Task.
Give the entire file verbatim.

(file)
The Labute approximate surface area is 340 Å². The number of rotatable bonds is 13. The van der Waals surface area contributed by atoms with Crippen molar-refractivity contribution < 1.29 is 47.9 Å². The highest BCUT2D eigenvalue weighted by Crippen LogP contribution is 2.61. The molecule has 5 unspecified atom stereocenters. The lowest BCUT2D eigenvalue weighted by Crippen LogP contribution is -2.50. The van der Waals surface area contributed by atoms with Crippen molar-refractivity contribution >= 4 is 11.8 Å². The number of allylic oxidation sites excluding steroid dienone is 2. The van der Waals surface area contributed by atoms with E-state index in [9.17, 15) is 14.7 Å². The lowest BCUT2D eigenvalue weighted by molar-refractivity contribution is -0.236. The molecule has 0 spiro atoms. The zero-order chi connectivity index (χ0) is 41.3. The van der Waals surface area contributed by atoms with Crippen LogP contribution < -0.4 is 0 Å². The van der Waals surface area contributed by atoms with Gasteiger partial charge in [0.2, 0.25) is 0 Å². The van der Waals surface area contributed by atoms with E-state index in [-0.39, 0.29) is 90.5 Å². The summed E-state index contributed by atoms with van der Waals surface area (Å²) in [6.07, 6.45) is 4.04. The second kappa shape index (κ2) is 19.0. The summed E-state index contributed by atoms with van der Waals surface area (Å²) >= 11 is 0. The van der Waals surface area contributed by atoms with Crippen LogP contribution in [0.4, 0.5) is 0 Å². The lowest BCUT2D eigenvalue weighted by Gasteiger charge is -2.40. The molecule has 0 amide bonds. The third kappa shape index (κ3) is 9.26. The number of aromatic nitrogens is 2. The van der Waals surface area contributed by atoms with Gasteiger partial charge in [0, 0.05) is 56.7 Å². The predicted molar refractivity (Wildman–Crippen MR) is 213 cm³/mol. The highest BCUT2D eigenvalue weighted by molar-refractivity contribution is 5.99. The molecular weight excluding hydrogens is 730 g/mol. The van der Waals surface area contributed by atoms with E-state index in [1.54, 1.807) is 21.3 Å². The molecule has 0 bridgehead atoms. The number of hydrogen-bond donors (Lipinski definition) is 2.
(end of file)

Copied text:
The Labute approximate surface area is 340 Å². The number of rotatable bonds is 13. The van der Waals surface area contributed by atoms with Crippen molar-refractivity contribution < 1.29 is 47.9 Å². The highest BCUT2D eigenvalue weighted by Crippen LogP contribution is 2.61. The molecule has 5 unspecified atom stereocenters. The lowest BCUT2D eigenvalue weighted by Crippen LogP contribution is -2.50. The van der Waals surface area contributed by atoms with Crippen molar-refractivity contribution >= 4 is 11.8 Å². The number of allylic oxidation sites excluding steroid dienone is 2. The van der Waals surface area contributed by atoms with E-state index in [9.17, 15) is 14.7 Å². The lowest BCUT2D eigenvalue weighted by molar-refractivity contribution is -0.236. The molecule has 0 spiro atoms. The zero-order chi connectivity index (χ0) is 41.3. The van der Waals surface area contributed by atoms with Crippen LogP contribution < -0.4 is 0 Å². The van der Waals surface area contributed by atoms with Gasteiger partial charge in [0.2, 0.25) is 0 Å². The van der Waals surface area contributed by atoms with E-state index in [-0.39, 0.29) is 90.5 Å². The summed E-state index contributed by atoms with van der Waals surface area (Å²) in [6.07, 6.45) is 4.04. The second kappa shape index (κ2) is 19.0. The summed E-state index contributed by atoms with van der Waals surface area (Å²) >= 11 is 0. The van der Waals surface area contributed by atoms with Crippen LogP contribution in [0.4, 0.5) is 0 Å². The lowest BCUT2D eigenvalue weighted by Gasteiger charge is -2.40. The molecule has 0 amide bonds. The third kappa shape index (κ3) is 9.26. The number of aromatic nitrogens is 2. The van der Waals surface area contributed by atoms with Gasteiger partial charge in [0, 0.05) is 56.7 Å². The predicted molar refractivity (Wildman–Crippen MR) is 213 cm³/mol. The highest BCUT2D eigenvalue weighted by molar-refractivity contribution is 5.99. The molecular weight excluding hydrogens is 730 g/mol. The van der Waals surface area contributed by atoms with E-state index in [1.54, 1.807) is 21.3 Å². The molecule has 0 bridgehead atoms. The number of hydrogen-bond donors (Lipinski definition) is 2.